(1 Year - 1⁄2 Credit) Alternating Days
Offered to: Grade 12
Prerequisites: Teacher recommendation and a grade of 85 and higher in AP U.S. History or a 90 and higher in the U.S. History Regents course.

AP U.S. Government and Politics examines the following six major areas of study: Constitutional influences on the U.S. Government, political beliefs and behavior; the functioning of political parties, the rules of the three branches of the U.S. Government, public policy, and civil liberties and civil rights. This course offers students an opportunity to achieve college credit and study politics on a more challenging level. The AP Exam on U.S. Government and Politics is to be taken in May. This course does not exempt a student from taking the N.Y.S. mandated course in Economics. This course satisfies the 1⁄2 credit senior mandated requirement in Participation in Government. NCAA approved

CRIMINAL JUSTICE - Course #245

(1⁄2 Year - 1⁄2 Credit) 5 periods weekly
Offered to: Grades 11, 12

The aim of the Criminal Justice course is to give students a thorough understanding of the Criminal Justice system as it operates on the local level. Key units include: felonies and misdemeanors, the principals of criminal law, the role of the police and District Attorney, the role of the judge, the role of the defense attorney and the nature of the criminal court procedure and corrections. Activities in the course include field trips, expert speakers and mock trials, all designed to enhance the students’ appreciation for the adversarial nature of criminal litigation. NCAA approved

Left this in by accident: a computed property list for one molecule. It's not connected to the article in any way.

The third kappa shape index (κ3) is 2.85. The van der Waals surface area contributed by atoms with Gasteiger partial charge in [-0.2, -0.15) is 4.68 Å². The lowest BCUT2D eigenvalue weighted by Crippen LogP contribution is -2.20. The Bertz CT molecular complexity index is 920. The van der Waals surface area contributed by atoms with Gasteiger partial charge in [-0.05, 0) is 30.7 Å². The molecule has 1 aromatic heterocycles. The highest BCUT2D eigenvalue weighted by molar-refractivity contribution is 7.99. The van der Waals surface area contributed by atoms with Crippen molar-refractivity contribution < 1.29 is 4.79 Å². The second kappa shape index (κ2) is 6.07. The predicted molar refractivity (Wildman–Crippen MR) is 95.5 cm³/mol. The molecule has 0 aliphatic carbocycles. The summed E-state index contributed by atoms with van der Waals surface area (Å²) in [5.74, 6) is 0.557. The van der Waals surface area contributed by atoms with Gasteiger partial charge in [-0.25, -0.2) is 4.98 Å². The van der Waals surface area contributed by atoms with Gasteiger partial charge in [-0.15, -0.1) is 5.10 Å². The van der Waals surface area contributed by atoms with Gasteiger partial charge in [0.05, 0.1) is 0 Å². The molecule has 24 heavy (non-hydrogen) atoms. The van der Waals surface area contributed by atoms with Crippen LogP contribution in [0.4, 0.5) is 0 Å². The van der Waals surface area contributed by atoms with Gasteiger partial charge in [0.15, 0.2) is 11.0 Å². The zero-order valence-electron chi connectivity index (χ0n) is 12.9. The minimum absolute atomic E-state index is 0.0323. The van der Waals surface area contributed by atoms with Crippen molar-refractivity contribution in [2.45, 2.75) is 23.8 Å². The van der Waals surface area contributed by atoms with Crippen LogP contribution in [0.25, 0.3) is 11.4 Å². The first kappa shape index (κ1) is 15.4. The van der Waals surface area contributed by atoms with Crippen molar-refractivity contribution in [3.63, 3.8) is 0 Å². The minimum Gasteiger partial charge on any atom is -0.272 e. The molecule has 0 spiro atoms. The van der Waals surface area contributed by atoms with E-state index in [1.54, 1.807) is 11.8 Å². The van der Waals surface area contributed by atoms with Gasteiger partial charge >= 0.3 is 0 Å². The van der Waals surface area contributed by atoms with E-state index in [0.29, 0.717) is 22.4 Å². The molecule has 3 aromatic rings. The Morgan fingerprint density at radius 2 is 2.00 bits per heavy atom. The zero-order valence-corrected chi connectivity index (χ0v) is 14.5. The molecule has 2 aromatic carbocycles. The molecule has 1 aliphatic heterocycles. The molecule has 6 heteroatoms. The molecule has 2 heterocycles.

PHILOSOPHY - Course #274

(1⁄2 Year - 1⁄2 Credit) 5 periods weekly
Offered to: Grades 11, 12

This course is an introduction to philosophy. The course will explore areas of Meta physics, Epistemology and Ethics in the western tradition. Readings will be taken from the Justin Gaarder novel “Sophies World”. This course will prepare Huntington High students for a life of self-reflection and critical appraisal of their own environment and life. NCAA approved

PSYCHOLOGY - Course #252

(1⁄2 Year - 1⁄2 Credit) 5 periods weekly
Offered to: Grades 11, 12

This introductory course will deal with six basic units: learning and conditioning; memory and motivation; the human brain; perception and parapsychology; stages of human development; deviant behavior and therapy techniques. The course will include lectures, experiments, guest speakers, and audio-visual materials. A final exam is given in this course. NCAA approved

AP PSYCHOLOGY - Course #253

Offered to: Grades 11 & 12
(1 Year – 1 Credit) 5 per. Weekly